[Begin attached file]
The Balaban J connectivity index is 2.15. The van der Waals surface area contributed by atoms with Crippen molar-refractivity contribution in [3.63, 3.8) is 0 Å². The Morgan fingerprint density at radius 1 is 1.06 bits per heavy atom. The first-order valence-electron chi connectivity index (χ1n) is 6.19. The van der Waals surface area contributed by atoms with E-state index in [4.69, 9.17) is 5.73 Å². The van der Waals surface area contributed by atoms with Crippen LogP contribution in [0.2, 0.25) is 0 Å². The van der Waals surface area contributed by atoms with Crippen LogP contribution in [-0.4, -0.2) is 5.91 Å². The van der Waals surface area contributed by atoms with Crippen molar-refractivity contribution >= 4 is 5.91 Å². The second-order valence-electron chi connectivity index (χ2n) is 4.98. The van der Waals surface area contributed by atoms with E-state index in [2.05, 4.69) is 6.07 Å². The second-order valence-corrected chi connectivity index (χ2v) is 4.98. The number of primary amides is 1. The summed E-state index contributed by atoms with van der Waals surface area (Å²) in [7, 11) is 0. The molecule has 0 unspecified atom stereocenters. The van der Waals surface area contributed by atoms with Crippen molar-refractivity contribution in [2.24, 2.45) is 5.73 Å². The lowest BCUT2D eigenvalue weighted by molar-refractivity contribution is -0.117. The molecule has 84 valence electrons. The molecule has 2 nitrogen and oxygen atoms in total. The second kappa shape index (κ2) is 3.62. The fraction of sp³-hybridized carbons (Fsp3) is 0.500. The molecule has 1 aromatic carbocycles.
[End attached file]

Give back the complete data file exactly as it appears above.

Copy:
The Balaban J connectivity index is 2.15. The van der Waals surface area contributed by atoms with Crippen molar-refractivity contribution in [3.63, 3.8) is 0 Å². The Morgan fingerprint density at radius 1 is 1.06 bits per heavy atom. The first-order valence-electron chi connectivity index (χ1n) is 6.19. The van der Waals surface area contributed by atoms with E-state index in [4.69, 9.17) is 5.73 Å². The van der Waals surface area contributed by atoms with Crippen LogP contribution in [0.2, 0.25) is 0 Å². The van der Waals surface area contributed by atoms with Crippen LogP contribution in [-0.4, -0.2) is 5.91 Å². The van der Waals surface area contributed by atoms with Crippen molar-refractivity contribution >= 4 is 5.91 Å². The second-order valence-electron chi connectivity index (χ2n) is 4.98. The van der Waals surface area contributed by atoms with E-state index in [2.05, 4.69) is 6.07 Å². The second-order valence-corrected chi connectivity index (χ2v) is 4.98. The number of primary amides is 1. The summed E-state index contributed by atoms with van der Waals surface area (Å²) in [7, 11) is 0. The molecule has 0 unspecified atom stereocenters. The van der Waals surface area contributed by atoms with Crippen molar-refractivity contribution in [2.24, 2.45) is 5.73 Å². The lowest BCUT2D eigenvalue weighted by molar-refractivity contribution is -0.117. The molecule has 84 valence electrons. The molecule has 2 nitrogen and oxygen atoms in total. The second kappa shape index (κ2) is 3.62. The fraction of sp³-hybridized carbons (Fsp3) is 0.500. The molecule has 1 aromatic carbocycles.